Astronomers have known for a while that WASP-18b is a weird planet. A world with an upper atmosphere dominated by carbon monoxide is not your run-of-the-mill exoplanet. New observations by JWST reveal even more intriguing insights into this ultra-hot Jupiter.
First of all, the research team found evidence of water vapor. An important discovery. WASP-18b has a temperature of up to 2,700°C (5,000°F). At that temperature, water is not only a gas, but a lot of water molecules are split apart. So seeing any is a testament to the sensitivity of the observatory.
‘‘Because the water features in this spectrum are so subtle, they were difficult to identify in previous observations. That made it really exciting to finally see water features with these JWST observations!’’ co-author of a paper on the findings, Anjali Piette, from Carnegie Institution for Science, said in a statement.
‘‘Using such measurements, we will be able to detect such molecules for a wide range of planets in the years to come!’’ added lead author Louis-Philippe Coulombe of the University of Montreal.
It is not just the water that confirms WASP-18b as an absolute weirdo. The team was able to map the temperature across this planet and discovered something peculiar. So this world orbits its star incredibly close. One year is done in just 23 hours. It is so close that it is tidally locked, so one side is constantly in daylight and sweltering, and the other is in perennial night and much cooler. Usually not that cooler as winds carry heat from the day side to the night side.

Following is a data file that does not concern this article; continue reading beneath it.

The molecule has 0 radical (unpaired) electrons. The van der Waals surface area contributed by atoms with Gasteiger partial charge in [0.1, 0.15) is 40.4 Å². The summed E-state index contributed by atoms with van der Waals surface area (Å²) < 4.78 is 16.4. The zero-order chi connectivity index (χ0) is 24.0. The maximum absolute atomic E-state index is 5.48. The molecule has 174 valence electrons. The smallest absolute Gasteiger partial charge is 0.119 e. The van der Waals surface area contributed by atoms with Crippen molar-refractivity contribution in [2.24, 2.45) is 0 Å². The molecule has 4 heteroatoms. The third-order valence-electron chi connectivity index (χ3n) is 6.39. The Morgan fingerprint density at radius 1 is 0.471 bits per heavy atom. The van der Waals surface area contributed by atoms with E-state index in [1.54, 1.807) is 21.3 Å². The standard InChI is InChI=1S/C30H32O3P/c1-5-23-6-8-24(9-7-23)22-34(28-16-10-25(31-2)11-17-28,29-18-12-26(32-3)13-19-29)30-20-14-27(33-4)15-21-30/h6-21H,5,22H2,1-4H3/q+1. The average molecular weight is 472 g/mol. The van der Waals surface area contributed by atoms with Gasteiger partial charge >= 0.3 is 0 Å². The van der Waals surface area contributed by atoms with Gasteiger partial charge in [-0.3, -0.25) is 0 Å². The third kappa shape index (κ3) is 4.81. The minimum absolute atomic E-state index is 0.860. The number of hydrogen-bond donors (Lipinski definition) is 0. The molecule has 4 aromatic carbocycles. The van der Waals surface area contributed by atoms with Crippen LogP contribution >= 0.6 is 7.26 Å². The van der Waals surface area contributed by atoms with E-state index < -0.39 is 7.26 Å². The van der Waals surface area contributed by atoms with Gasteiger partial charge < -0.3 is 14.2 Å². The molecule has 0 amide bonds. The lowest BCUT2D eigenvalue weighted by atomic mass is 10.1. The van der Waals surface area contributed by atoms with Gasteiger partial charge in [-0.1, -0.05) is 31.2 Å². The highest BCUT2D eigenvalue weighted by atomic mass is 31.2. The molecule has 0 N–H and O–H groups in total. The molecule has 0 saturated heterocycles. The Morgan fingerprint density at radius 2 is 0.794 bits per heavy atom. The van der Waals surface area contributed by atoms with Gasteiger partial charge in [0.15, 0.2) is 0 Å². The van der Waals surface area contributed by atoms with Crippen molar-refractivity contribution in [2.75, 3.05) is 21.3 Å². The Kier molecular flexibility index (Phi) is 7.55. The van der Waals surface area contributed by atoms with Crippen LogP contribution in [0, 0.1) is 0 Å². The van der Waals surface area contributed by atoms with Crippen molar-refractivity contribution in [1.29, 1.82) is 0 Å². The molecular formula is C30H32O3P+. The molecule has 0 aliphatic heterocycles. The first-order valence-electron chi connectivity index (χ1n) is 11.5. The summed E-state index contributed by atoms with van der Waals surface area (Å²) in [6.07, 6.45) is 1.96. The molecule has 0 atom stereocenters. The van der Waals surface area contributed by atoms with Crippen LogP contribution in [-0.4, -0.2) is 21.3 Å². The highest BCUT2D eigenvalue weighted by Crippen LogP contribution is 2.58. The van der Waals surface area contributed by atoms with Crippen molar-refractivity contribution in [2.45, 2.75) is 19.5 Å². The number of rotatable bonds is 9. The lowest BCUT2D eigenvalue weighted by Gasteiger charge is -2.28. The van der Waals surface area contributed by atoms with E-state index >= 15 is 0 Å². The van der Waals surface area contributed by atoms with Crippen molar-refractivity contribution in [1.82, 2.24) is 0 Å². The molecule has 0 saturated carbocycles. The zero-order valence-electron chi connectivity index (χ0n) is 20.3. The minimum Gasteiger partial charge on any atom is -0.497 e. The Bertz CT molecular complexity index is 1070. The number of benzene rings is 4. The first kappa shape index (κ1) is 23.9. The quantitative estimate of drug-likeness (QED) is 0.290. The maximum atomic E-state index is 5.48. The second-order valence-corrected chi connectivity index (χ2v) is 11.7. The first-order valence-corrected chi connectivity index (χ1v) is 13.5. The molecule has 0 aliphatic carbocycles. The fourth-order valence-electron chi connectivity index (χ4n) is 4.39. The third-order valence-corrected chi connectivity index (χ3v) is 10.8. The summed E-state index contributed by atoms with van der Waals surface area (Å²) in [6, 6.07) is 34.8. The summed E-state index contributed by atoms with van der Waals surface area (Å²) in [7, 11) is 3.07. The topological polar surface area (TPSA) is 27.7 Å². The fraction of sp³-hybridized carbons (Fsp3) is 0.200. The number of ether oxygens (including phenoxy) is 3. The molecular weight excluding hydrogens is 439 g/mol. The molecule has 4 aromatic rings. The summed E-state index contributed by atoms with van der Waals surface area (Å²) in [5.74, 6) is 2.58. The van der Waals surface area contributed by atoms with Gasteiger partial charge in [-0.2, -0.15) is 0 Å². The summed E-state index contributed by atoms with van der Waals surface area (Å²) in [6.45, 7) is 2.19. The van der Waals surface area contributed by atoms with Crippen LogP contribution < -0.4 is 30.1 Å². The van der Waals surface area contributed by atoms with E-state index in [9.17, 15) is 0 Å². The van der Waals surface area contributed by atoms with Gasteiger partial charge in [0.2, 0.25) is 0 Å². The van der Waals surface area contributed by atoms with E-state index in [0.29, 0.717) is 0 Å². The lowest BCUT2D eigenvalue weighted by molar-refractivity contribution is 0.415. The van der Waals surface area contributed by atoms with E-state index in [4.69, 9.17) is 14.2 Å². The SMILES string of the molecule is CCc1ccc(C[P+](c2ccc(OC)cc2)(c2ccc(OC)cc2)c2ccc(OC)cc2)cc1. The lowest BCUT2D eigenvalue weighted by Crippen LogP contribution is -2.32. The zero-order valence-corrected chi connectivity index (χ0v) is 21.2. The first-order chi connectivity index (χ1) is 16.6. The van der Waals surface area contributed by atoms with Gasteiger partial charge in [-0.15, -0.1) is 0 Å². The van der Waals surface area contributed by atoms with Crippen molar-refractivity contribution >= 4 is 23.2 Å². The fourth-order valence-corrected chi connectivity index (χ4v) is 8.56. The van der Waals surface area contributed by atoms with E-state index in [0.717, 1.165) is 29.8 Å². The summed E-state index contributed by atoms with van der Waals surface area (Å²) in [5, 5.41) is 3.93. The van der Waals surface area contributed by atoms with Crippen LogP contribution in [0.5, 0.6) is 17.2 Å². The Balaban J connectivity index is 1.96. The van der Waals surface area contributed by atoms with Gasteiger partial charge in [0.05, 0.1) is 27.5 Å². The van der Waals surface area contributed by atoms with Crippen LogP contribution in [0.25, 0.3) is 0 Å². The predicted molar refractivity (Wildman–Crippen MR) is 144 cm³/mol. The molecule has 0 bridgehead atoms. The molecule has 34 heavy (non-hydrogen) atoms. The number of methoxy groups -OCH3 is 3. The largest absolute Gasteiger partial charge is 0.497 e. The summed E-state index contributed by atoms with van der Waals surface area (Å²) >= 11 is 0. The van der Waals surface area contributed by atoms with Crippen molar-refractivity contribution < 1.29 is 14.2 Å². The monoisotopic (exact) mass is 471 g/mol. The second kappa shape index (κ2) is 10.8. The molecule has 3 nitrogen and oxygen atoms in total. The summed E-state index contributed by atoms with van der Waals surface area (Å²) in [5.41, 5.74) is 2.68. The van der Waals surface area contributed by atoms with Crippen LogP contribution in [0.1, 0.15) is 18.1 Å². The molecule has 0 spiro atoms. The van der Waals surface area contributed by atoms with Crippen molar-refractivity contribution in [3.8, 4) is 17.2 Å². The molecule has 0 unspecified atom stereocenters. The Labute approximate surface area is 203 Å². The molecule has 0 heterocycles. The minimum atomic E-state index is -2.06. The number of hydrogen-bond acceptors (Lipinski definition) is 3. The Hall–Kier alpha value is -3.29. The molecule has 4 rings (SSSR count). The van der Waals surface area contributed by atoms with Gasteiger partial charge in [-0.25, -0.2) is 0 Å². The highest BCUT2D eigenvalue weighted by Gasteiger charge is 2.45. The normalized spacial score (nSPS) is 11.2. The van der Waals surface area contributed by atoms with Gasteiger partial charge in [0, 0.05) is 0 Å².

But this is not the case for WASP-18b. The map shows that from the hottest point facing the star to the terminator (the line between night and day), there is a huge difference. The map shows the gradient of temperature across the whole dayside and it shows a difference of over 1,100°C (2,000°F), suggesting that the heat is not being distributed evenly by the wind going around the planet from east to west.
The current model actually does not have winds there at all. Magnetic effects are actually forcing winds to blow towards the North Pole and South Pole of the Planet. The observatory was also able to measure the detailed temperatures of the atmospheres at different altitudes.
While it’s not the first temperature map of an exoplanet done by JWST, this was done using the secondary eclipse method. The exoplanet is observed as it goes around its star and then as it comes back around again.
“This type of observation allows us to study the thermal infrared radiation that the planet emits on the star-facing side,” coauthor Natalie Batalha, a professor of astronomy and astrophysics at UC Santa Cruz who leads the JWST Transiting Exoplanet Early Release Science Team and helped coordinate the study, said in a different statement.
“The JWST observations have such high precision that we can also measure the minute variations occurring while the planet is slipping behind (and then emerging from) the limb of the star. This allows us to infer spatial information about the planetary atmosphere.”
The paper is published in Nature.